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Capitol Report: September 19, 2013

Capitol ReportBy Della B. Cronin

Congress has returned to Washington, D.C., and has hit the ground running with loud debates and calls for immediate action. As widely reported in the press, foreign policy has taken center stage in the short-term, but federal spending debates are looming.

The first step will be avoiding a government shutdown. History suggests that any kind of pause in government services isn’t good for anyone on Capitol Hill, regardless of their differences on the size and cost of the federal government. Congress is expected to pass a CR—a term that is becoming increasingly familiar. Just in case you’ve somehow missed this Washington coinage, “CR” is an abbreviation for “continuing resolution”—a stopgap measure that keeps the federal government running when Congress isn’t able to pass a larger budget. Every year sees multiple CRs before a yearlong deal is struck. This year’s deal will be complicated by the sequester-level spending that the education community warns will hit schools much heavier this school year, as well as the need to grapple with the country’s debt limit again—which Congress will have to do next month.

Regarding spending, an odd combination of policy developments could help education interests. Concerns related to developments in Syria and what they could mean for the United States and its military have those  in charge of defense spending on Capitol Hill saying that the sequester must go away. These cries are coming from both Republicans and Democrats, a situation that could result in an agreement that will benefit all federal programs. However, House Republicans are currently scheming to leverage the federal debt limit issue to further their desire to repeal portions of President Obama’s health-care reforms—another combination of policy developments, but hardly one that could result in Democrats and Republicans agreeing on much.

With these larger issues in the background, the congressional committees in charge of education policy are working hard as well. The House Education and the Workforce Committee recently examined how to improve the Education Sciences Reform Act—the law that governs the Department of Education’s investments in education research. The committee also held a hearing on veterans and higher education assistance programs. In addition, a hearing on the federal career and technical education (CTE) programs—commonly known as Perkins—is on the horizon, with committee leaders wanting to examine how CTE programs connect to workforce skills and the demand for them. The teaching and learning of math will certainly come up.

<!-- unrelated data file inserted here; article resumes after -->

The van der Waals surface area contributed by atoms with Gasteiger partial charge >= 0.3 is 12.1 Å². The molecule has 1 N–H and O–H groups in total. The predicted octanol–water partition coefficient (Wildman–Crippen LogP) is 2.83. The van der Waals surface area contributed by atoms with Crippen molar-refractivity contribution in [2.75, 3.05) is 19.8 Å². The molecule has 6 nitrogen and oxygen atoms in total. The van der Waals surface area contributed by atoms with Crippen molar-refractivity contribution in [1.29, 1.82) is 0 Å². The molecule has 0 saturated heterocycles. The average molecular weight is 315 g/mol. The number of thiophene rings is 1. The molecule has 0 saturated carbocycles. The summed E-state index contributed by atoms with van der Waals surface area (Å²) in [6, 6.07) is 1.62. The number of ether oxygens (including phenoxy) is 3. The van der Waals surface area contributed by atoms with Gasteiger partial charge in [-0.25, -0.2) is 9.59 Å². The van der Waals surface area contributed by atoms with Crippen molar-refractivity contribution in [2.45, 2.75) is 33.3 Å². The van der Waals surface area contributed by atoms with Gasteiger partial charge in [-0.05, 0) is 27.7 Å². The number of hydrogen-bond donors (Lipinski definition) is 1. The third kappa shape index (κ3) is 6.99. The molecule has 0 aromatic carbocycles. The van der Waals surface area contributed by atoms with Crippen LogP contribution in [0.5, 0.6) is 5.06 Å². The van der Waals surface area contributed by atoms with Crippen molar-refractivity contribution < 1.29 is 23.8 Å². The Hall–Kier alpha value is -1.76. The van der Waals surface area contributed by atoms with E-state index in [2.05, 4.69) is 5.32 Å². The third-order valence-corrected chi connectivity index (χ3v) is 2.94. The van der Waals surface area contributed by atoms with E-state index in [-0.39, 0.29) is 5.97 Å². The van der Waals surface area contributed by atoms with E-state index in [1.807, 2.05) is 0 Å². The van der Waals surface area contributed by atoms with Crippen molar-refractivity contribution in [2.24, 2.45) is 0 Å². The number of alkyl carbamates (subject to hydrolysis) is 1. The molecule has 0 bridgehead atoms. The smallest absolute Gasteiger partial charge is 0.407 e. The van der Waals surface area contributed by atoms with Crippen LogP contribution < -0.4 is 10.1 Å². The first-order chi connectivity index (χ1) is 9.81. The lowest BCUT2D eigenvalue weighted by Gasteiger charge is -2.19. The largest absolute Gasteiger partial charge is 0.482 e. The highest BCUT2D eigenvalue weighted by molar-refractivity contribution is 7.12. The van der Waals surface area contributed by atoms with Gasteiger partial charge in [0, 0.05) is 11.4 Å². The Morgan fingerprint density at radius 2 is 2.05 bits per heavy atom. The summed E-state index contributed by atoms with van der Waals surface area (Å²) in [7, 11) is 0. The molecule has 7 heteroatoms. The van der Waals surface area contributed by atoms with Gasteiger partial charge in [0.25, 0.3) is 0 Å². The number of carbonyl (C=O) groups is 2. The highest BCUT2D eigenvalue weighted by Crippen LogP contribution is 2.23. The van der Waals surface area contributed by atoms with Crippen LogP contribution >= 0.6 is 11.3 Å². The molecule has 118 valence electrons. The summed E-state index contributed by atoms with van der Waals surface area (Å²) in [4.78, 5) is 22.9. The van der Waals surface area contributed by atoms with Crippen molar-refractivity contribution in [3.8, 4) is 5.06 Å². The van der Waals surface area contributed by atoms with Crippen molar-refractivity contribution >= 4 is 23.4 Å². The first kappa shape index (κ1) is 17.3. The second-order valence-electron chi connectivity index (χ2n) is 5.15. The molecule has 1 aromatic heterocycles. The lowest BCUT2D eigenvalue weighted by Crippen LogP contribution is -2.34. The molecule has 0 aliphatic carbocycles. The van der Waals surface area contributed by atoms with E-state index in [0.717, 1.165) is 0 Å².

Over in the Senate, education advocates remain hopeful that a bill to reauthorize the Elementary and Secondary Education Act (ESEA) could be debated on the floor, but the Workforce Investment Act (WIA) recently approved by the education committee in that chamber has bipartisan support. The ESEA bill approved earlier this year by the committee did not, so WIA is arguably a better contender for progress on the floor. That could push action on ESEA to next year.

In other issues, both House and Senate lawmakers still talk of wanting to act on the reauthorization of the America COMPETES Act—the large policy that governs investments in federal research agencies and programs, as well as a number of science, technology, education, and mathematics (STEM) education programs. As if NCTM and its allies in the STEM education and education advocacy communities didn’t have enough to follow!

The next few months will be busy ones on Capitol Hill, and NCTM will be keeping tabs on the issues that affect math teachers, educators, and classrooms throughout.

Della B. Cronin is with Washington Partners, LLC

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